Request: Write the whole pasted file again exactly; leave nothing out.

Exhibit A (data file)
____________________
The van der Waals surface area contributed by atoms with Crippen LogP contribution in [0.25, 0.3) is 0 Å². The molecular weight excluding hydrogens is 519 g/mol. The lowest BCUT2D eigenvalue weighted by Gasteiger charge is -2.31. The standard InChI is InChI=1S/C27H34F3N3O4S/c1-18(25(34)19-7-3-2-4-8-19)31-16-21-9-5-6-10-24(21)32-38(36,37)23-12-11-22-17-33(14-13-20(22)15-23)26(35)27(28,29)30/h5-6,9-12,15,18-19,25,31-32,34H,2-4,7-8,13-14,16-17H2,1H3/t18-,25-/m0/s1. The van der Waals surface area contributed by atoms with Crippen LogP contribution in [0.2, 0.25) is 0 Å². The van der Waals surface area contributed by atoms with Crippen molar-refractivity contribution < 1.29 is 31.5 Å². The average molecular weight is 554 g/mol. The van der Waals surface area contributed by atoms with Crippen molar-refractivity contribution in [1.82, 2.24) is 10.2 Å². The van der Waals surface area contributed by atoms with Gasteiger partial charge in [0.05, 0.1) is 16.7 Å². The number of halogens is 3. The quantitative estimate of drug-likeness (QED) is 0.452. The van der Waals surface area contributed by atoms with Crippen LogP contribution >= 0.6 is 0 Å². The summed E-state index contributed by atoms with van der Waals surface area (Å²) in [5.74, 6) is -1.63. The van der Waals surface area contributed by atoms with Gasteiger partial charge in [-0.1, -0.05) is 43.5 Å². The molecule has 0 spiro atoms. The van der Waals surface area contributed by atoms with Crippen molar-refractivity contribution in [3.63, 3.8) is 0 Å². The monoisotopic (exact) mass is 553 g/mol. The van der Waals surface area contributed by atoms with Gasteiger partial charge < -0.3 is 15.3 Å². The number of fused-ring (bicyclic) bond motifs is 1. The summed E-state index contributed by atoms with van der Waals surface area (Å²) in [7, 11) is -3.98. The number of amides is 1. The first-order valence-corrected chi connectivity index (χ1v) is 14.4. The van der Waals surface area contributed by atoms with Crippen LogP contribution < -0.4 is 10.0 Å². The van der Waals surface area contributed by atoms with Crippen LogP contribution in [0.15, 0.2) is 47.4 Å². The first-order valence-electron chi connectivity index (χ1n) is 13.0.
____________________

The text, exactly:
The van der Waals surface area contributed by atoms with Crippen LogP contribution in [0.25, 0.3) is 0 Å². The molecular weight excluding hydrogens is 519 g/mol. The lowest BCUT2D eigenvalue weighted by Gasteiger charge is -2.31. The standard InChI is InChI=1S/C27H34F3N3O4S/c1-18(25(34)19-7-3-2-4-8-19)31-16-21-9-5-6-10-24(21)32-38(36,37)23-12-11-22-17-33(14-13-20(22)15-23)26(35)27(28,29)30/h5-6,9-12,15,18-19,25,31-32,34H,2-4,7-8,13-14,16-17H2,1H3/t18-,25-/m0/s1. The van der Waals surface area contributed by atoms with Crippen LogP contribution in [0.2, 0.25) is 0 Å². The van der Waals surface area contributed by atoms with Crippen molar-refractivity contribution < 1.29 is 31.5 Å². The average molecular weight is 554 g/mol. The van der Waals surface area contributed by atoms with Crippen molar-refractivity contribution in [1.82, 2.24) is 10.2 Å². The van der Waals surface area contributed by atoms with Gasteiger partial charge in [0.05, 0.1) is 16.7 Å². The number of halogens is 3. The quantitative estimate of drug-likeness (QED) is 0.452. The van der Waals surface area contributed by atoms with Crippen LogP contribution >= 0.6 is 0 Å². The summed E-state index contributed by atoms with van der Waals surface area (Å²) in [5.74, 6) is -1.63. The van der Waals surface area contributed by atoms with Gasteiger partial charge in [-0.1, -0.05) is 43.5 Å². The molecule has 0 spiro atoms. The van der Waals surface area contributed by atoms with Crippen molar-refractivity contribution in [3.63, 3.8) is 0 Å². The monoisotopic (exact) mass is 553 g/mol. The van der Waals surface area contributed by atoms with Gasteiger partial charge < -0.3 is 15.3 Å². The number of fused-ring (bicyclic) bond motifs is 1. The summed E-state index contributed by atoms with van der Waals surface area (Å²) in [7, 11) is -3.98. The number of amides is 1. The first-order valence-corrected chi connectivity index (χ1v) is 14.4. The van der Waals surface area contributed by atoms with Crippen LogP contribution < -0.4 is 10.0 Å². The van der Waals surface area contributed by atoms with Crippen LogP contribution in [0.15, 0.2) is 47.4 Å². The first-order valence-electron chi connectivity index (χ1n) is 13.0.